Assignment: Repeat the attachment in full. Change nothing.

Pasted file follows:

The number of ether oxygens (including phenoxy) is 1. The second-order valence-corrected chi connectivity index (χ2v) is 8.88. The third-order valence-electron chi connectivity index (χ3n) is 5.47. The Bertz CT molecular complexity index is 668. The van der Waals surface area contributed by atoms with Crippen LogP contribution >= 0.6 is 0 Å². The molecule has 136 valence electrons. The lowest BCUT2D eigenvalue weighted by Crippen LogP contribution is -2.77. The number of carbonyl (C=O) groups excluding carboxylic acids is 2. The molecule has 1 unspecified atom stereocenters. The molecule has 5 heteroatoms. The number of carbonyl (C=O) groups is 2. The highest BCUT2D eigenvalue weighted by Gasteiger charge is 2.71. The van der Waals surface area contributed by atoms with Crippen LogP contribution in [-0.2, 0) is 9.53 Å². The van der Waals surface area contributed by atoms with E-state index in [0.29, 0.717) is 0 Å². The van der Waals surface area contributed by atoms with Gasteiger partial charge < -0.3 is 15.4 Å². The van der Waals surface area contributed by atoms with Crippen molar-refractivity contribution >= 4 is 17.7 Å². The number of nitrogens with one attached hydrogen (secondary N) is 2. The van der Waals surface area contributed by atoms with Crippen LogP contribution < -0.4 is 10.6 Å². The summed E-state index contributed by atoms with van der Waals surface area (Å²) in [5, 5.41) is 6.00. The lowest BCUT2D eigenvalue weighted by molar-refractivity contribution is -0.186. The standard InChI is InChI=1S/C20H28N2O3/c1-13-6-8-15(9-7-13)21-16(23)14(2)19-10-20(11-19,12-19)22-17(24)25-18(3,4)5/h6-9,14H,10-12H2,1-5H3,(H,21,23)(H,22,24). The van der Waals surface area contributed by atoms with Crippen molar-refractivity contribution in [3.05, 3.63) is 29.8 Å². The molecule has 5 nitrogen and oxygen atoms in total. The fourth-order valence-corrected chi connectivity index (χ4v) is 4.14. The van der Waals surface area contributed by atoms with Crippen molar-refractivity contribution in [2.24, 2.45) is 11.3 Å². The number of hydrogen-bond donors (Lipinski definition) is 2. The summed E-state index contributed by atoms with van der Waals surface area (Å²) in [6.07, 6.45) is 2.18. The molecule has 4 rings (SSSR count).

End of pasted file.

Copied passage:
The number of ether oxygens (including phenoxy) is 1. The second-order valence-corrected chi connectivity index (χ2v) is 8.88. The third-order valence-electron chi connectivity index (χ3n) is 5.47. The Bertz CT molecular complexity index is 668. The van der Waals surface area contributed by atoms with Crippen LogP contribution >= 0.6 is 0 Å². The molecule has 136 valence electrons. The lowest BCUT2D eigenvalue weighted by Crippen LogP contribution is -2.77. The number of carbonyl (C=O) groups excluding carboxylic acids is 2. The molecule has 1 unspecified atom stereocenters. The molecule has 5 heteroatoms. The number of carbonyl (C=O) groups is 2. The highest BCUT2D eigenvalue weighted by Gasteiger charge is 2.71. The van der Waals surface area contributed by atoms with Crippen LogP contribution in [-0.2, 0) is 9.53 Å². The van der Waals surface area contributed by atoms with E-state index in [0.29, 0.717) is 0 Å². The van der Waals surface area contributed by atoms with Gasteiger partial charge < -0.3 is 15.4 Å². The van der Waals surface area contributed by atoms with Crippen molar-refractivity contribution >= 4 is 17.7 Å². The number of nitrogens with one attached hydrogen (secondary N) is 2. The van der Waals surface area contributed by atoms with Crippen LogP contribution < -0.4 is 10.6 Å². The summed E-state index contributed by atoms with van der Waals surface area (Å²) in [5, 5.41) is 6.00. The lowest BCUT2D eigenvalue weighted by molar-refractivity contribution is -0.186. The standard InChI is InChI=1S/C20H28N2O3/c1-13-6-8-15(9-7-13)21-16(23)14(2)19-10-20(11-19,12-19)22-17(24)25-18(3,4)5/h6-9,14H,10-12H2,1-5H3,(H,21,23)(H,22,24). The van der Waals surface area contributed by atoms with Crippen molar-refractivity contribution in [3.05, 3.63) is 29.8 Å². The molecule has 5 nitrogen and oxygen atoms in total. The fourth-order valence-corrected chi connectivity index (χ4v) is 4.14. The van der Waals surface area contributed by atoms with Crippen molar-refractivity contribution in [2.24, 2.45) is 11.3 Å². The number of hydrogen-bond donors (Lipinski definition) is 2. The summed E-state index contributed by atoms with van der Waals surface area (Å²) in [6.07, 6.45) is 2.18. The molecule has 4 rings (SSSR count).